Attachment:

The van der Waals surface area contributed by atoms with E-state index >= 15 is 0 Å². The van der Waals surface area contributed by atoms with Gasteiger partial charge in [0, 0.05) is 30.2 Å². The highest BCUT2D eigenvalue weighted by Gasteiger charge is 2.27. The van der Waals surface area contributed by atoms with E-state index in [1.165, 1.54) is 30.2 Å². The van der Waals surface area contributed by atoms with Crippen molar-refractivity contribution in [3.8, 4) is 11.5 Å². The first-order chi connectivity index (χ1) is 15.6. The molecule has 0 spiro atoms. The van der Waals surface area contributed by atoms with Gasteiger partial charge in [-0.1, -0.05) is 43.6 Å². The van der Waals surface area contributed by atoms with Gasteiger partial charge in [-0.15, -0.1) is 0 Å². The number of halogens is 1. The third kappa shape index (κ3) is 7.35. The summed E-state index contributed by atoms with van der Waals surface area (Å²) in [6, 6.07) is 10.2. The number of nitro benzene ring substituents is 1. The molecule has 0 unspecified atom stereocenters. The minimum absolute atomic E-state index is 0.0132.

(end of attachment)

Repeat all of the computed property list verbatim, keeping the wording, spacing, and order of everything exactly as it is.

The van der Waals surface area contributed by atoms with E-state index >= 15 is 0 Å². The van der Waals surface area contributed by atoms with Gasteiger partial charge in [0, 0.05) is 30.2 Å². The highest BCUT2D eigenvalue weighted by Gasteiger charge is 2.27. The van der Waals surface area contributed by atoms with E-state index in [1.165, 1.54) is 30.2 Å². The van der Waals surface area contributed by atoms with Crippen molar-refractivity contribution in [3.8, 4) is 11.5 Å². The first-order chi connectivity index (χ1) is 15.6. The molecule has 0 spiro atoms. The van der Waals surface area contributed by atoms with Gasteiger partial charge in [-0.1, -0.05) is 43.6 Å². The van der Waals surface area contributed by atoms with Gasteiger partial charge in [-0.15, -0.1) is 0 Å². The number of halogens is 1. The third kappa shape index (κ3) is 7.35. The summed E-state index contributed by atoms with van der Waals surface area (Å²) in [6, 6.07) is 10.2. The number of nitro benzene ring substituents is 1. The molecule has 0 unspecified atom stereocenters. The minimum absolute atomic E-state index is 0.0132.